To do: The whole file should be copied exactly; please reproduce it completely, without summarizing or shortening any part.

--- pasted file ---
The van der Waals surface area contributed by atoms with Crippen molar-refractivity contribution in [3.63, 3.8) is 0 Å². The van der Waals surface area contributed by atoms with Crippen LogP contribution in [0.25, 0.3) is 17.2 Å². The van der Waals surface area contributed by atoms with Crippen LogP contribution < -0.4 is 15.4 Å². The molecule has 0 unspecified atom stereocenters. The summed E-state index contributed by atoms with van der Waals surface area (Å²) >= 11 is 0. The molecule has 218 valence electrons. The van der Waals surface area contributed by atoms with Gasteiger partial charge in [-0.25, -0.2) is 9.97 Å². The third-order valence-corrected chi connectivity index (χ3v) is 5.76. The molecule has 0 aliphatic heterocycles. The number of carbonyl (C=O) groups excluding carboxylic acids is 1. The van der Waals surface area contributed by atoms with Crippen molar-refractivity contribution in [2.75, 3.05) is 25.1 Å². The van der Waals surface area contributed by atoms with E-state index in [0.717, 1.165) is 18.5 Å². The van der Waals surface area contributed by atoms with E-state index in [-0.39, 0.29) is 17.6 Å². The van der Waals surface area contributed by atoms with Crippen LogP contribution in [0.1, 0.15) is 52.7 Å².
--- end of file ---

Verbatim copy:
The van der Waals surface area contributed by atoms with Crippen molar-refractivity contribution in [3.63, 3.8) is 0 Å². The van der Waals surface area contributed by atoms with Crippen LogP contribution in [0.25, 0.3) is 17.2 Å². The van der Waals surface area contributed by atoms with Crippen LogP contribution < -0.4 is 15.4 Å². The molecule has 0 unspecified atom stereocenters. The summed E-state index contributed by atoms with van der Waals surface area (Å²) >= 11 is 0. The molecule has 218 valence electrons. The van der Waals surface area contributed by atoms with Gasteiger partial charge in [-0.25, -0.2) is 9.97 Å². The third-order valence-corrected chi connectivity index (χ3v) is 5.76. The molecule has 0 aliphatic heterocycles. The number of carbonyl (C=O) groups excluding carboxylic acids is 1. The van der Waals surface area contributed by atoms with Crippen molar-refractivity contribution in [2.75, 3.05) is 25.1 Å². The van der Waals surface area contributed by atoms with E-state index in [0.717, 1.165) is 18.5 Å². The van der Waals surface area contributed by atoms with E-state index in [-0.39, 0.29) is 17.6 Å². The van der Waals surface area contributed by atoms with Crippen LogP contribution in [0.1, 0.15) is 52.7 Å².